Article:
The History of the Aircraft Wash Guys, Part Three

As we study this grass roots history of a franchise company in the making we see how opportunity in the market grows companies and how entrepreneurial thinkers take advantage of those opportunities to deliver goods and services, which match the desires of the market place. In this review of the history of the aircraft wash guys we see the company diversifying and finding other niches to serve, some of which were actually better than the original plan. This is very common and typical of entrepreneurial from the ground up companies, yet all to often government regulators and rules fail to see how real companies come to be. This study shows similarities to many of the humble beginnings. If you look at Walt Disney who started in a shed behind the studio or Apple’s jobs in the garage or even Bill Gates and his car counting machine you can see how things grow and build and entrepreneurs find and exploit niches. Now back to our story of the History of the Aircraft Wash Guys Part III:

Mr. Winslow decided after all the research that it was time to go for it; time to launch the franchise company on his own without any venture capital. He planned to build the business the way we had always done it, out of gross receipts. He kept building the business washing cars and aircraft and renamed it The Car Wash Guys. He built up car wash guys to 35 units serving 43 cities using independent contractors. In 1996 he decided to become an actual franchise company, forming Car Wash Guys International, Inc. He could now better control consistency, color schemes and service quality, driving on the comments of Ray Kroc in his book “Grinding it Out”.

Coming from aviation into automotive services he tended to run our business strictly by the book. In aviation things are more critical than in the automotive sector, but he believed that being overly concerned with the little details would actually be a good thing and advantage over the competition when dealing with cars. During the “.Com” craze he changed the name to and added web sites for the different brand names. Of course Aircraft Wash Guys has always been the favorite of Mr. Winslow since this is where he started out some 27 years ago. After the successes and hardships of the learning all the other different market segments for Team Wash Guys, it was wonderful to offer Aircraft Wash Guys as a completely separate Franchise Module to those people involved in aviation who would like to own their own business.

Wash Guys wash cars, trucks, boats, concrete and many other things and as you are probably aware, aircraft washing requires different training, soaps, equipment and wastewater recovery for environmental reasons. The FAA will with hold monies for aircraft improvements if airports are not following strict environmental laws. It is for this reason Mr. Winslow has been so proactive in helping the team with environmental compliance and giving his expertise to government agencies who are developing BMPs for the Aviation Industry.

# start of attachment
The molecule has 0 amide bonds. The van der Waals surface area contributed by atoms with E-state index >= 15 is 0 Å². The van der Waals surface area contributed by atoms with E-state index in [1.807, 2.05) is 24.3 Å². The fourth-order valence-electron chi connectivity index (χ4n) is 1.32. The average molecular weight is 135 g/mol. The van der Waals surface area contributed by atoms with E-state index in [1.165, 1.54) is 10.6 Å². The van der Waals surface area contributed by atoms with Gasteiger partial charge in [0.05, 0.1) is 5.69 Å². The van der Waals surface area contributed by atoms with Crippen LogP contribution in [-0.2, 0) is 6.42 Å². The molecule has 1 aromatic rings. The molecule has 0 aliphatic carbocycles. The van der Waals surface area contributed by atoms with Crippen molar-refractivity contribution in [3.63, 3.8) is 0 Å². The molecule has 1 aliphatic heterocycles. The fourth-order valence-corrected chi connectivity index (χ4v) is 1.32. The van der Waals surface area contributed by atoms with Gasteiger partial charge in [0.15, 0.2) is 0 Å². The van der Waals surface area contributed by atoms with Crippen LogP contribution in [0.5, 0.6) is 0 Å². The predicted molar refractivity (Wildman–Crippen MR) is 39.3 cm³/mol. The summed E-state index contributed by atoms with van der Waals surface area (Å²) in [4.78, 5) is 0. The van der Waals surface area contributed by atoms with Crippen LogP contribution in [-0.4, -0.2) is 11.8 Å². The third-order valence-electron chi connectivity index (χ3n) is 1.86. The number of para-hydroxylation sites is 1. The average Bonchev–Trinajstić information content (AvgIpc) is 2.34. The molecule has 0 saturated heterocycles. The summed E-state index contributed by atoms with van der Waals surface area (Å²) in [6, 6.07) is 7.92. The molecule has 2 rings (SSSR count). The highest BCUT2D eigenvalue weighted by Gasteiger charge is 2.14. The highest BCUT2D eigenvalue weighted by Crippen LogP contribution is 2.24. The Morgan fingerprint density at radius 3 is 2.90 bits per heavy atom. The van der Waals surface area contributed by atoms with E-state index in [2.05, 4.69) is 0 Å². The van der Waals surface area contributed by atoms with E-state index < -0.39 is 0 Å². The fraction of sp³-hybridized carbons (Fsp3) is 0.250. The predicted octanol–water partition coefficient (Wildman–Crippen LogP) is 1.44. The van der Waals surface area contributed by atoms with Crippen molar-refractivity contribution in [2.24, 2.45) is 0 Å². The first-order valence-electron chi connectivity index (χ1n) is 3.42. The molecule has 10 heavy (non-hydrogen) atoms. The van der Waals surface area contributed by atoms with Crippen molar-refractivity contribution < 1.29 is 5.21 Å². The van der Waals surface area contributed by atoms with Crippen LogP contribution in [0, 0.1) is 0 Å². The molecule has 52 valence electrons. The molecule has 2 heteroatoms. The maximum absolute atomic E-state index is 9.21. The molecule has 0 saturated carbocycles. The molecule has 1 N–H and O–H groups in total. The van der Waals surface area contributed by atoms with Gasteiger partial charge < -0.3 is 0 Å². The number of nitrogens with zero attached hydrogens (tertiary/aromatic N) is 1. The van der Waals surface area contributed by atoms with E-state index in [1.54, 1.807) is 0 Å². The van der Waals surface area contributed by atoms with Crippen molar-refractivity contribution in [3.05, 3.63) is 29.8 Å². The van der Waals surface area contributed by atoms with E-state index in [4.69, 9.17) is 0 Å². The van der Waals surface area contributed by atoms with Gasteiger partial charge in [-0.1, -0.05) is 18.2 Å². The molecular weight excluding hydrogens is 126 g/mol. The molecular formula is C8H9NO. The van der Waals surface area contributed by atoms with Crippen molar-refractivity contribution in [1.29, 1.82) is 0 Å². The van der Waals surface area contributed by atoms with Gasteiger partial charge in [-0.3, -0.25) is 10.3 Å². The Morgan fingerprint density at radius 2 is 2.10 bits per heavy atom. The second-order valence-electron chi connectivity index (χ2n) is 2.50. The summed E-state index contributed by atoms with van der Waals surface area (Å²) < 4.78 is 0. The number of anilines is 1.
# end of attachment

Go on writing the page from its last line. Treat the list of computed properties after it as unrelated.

In 1997 Lance Winslow met and hired Arthur Dickey the originator of Tidy Plane to work in product development. Trying to better a product called Dry Wash, using kerosene as the active ingredient. Tidy car tried to market Tidy Plane, but that didn’t work to well without Arthur’s devotion. Arthur helped the company design labels and with the help of his chemist design better products which were safe for the aviation cleaning industry working actually out of Lance’s garage. Arthur was one of the original Tidy Car Franchisees, his dad once owned a small airline in Los Angeles, which flew jets and later had one of the top performing Mail Boxes Etc. franchises. Tidy Car made Arthur stop his Tidy Plan Concept, through a franchise agreement clause feeling it did not work with their brand name. A decade Later Tidy Car sold that brand name to Ziebart. Arthur’s brother operated the Tidy Car Franchise after that and did lots of aircraft washing for jet customers in Florida. Arthur was hired away from the founder’s of the Paxton Super Charger, and the Paxton Racing Team after he had developed their super wax brand to sell in Wal-Mart and Pep Boys, after Arthur left the brand never did reach it’s full potential. Arthur with all this knowledge made it easy for us to comply with all the MSDS requirements. Arthur after developing the companies product line moved on to explore other opportunities and continued his passion with the Dry Washing Concept and with a friend convinced Fed Ex to use it exclusively in many markets and he set up with some associates a network of operators using his new blend.